I remember the first time I heard the line from Mary Oliver’s poem, “The Summer Day.” After contemplating the world of a grasshopper on a summer day, Oliver asks her reader if they know how to really pay attention, how to be still and quiet. The poem ends with an oft-quoted question:
Tell me, what is it you plan to do
with your one wild and precious life?
I’ve been thinking about this phrase a lot these days, as we emerge from winter and tax season, as leaves start to spring onto branches and we start thinking about school ending and summer beginning.
When I first heart this question, I felt an urge to think about grand goals, wild dreams, and hopes beyond my imagination. I took it seriously, this call to live into my one and only precious life. I don’t want to waste a thing. What will I do with all these unexpected opportunities, with all that I’ve learned, with all that I hope to accomplish?
Suddenly this question turned into a to-do list. First, I’ll read these books. Next, I’ll take this class. Then, I’ll reflect about those experiences as I make a plan of action to implement my newfound knowledge. Last, I’ll be an expert in this new field, finding opportunities to share and participate in new conversations.
I don’t think those hopes and goals are unrealistic or out of the realm of possibility. But I do think I’ve completely missed the point of Mary Oliver’s question if that is my takeaway.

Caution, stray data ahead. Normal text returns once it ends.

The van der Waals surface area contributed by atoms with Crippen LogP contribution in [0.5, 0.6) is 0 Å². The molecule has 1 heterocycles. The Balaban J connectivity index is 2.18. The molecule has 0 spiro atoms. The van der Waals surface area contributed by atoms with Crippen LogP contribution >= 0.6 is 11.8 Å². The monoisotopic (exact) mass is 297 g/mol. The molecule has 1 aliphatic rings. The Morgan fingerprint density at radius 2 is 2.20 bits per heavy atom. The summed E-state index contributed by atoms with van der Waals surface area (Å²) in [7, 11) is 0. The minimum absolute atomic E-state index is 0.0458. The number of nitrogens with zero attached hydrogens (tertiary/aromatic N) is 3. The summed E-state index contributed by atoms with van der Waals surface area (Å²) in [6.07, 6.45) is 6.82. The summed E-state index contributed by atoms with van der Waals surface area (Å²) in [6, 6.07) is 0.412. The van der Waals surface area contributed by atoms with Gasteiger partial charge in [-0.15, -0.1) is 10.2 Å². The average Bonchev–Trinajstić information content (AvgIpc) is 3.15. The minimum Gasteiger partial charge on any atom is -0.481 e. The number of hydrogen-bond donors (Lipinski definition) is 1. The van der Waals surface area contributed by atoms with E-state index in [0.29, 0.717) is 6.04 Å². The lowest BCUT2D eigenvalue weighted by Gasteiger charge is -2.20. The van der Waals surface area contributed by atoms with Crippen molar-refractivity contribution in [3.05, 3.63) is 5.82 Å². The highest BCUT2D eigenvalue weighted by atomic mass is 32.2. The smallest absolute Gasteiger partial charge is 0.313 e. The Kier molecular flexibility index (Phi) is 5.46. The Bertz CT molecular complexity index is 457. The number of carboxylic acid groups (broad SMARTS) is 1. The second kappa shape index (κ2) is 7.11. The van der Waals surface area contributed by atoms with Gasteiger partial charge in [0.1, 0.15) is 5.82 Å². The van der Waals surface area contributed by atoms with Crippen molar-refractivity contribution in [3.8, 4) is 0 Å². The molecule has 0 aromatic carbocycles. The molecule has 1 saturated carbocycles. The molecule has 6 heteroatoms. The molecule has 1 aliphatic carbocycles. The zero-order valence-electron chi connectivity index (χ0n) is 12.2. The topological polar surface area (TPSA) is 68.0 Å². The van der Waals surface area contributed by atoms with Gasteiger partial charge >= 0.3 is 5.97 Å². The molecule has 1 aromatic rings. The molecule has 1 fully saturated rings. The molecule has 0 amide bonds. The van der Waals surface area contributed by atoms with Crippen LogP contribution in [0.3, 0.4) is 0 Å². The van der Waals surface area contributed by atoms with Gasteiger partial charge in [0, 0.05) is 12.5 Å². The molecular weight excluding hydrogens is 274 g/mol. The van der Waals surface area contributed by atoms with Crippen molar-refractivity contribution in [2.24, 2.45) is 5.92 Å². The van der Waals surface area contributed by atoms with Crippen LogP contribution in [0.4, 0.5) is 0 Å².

In the middle of the poem, before this famous question, Oliver notes,
I don’t know exactly what prayer is.
I do know how to pay attention, how to fall down
into the grass, how to kneel down in the grass,
how to be idle and blessed, how to stroll through the fields,
which is what I have been doing all day.
As we enter this season of spring cleaning, family recalibration, and these last weeks of the school year, I can let my list for what a One Wild and Precious Life looks like completely overwhelm the call to be idle and blessed.
I’m learning to balance this blessed observation and living in the present with the need to sit down and do the work. Sometimes the work is that playtime idleness my girls crave. Sometimes it’s the mundane chores of cleaning and cooking. And sometimes it’s the actual work of sitting and writing or crafting ideas to the page. Nothing is as set and clear as I’d like it to be.
I’m remembering this poem in this season of life, though. That my call is to deep observation. That learning takes years and often the outcomes aren’t what I was expecting.
This season of quiet and growth has lasted longer than I expected. I know that planting seeds and putting down roots can take years. I love what my friend Tina says about growing in the longterm. After she planted asparagus, which takes three years to produce, she reflected,
It takes commitment to plant asparagus, and perseverance. More than that, it takes vision. To plant something right now that won’t bear fruit for years to come requires vision. It requires we trust that the good life is not always the immediate life. The beautiful life is not the quick life. Instead, it is the cultivated, grounded life. It is the life that believes in waiting for the fruit, in holding out hope that something good will come, and it is the belief that trusts in the work we cannot see with our eyes.Tina Osterhouse, On What’s Saving My Life Right Now
So, to mix metaphors and ideas, I’m planting asparagus and fruit trees, I’m taking time to observe the grasshopper and small details, I’m leaning into this space of the quiet and quotidian.
I’m remembering to hold myself to a different standard, one that is more about planting and less about harvest. I’m doing the work, in hopes of a fruitful result but I won’t know for sure until late summer. And that’s the beauty of life and learning and gardening, isn’t it?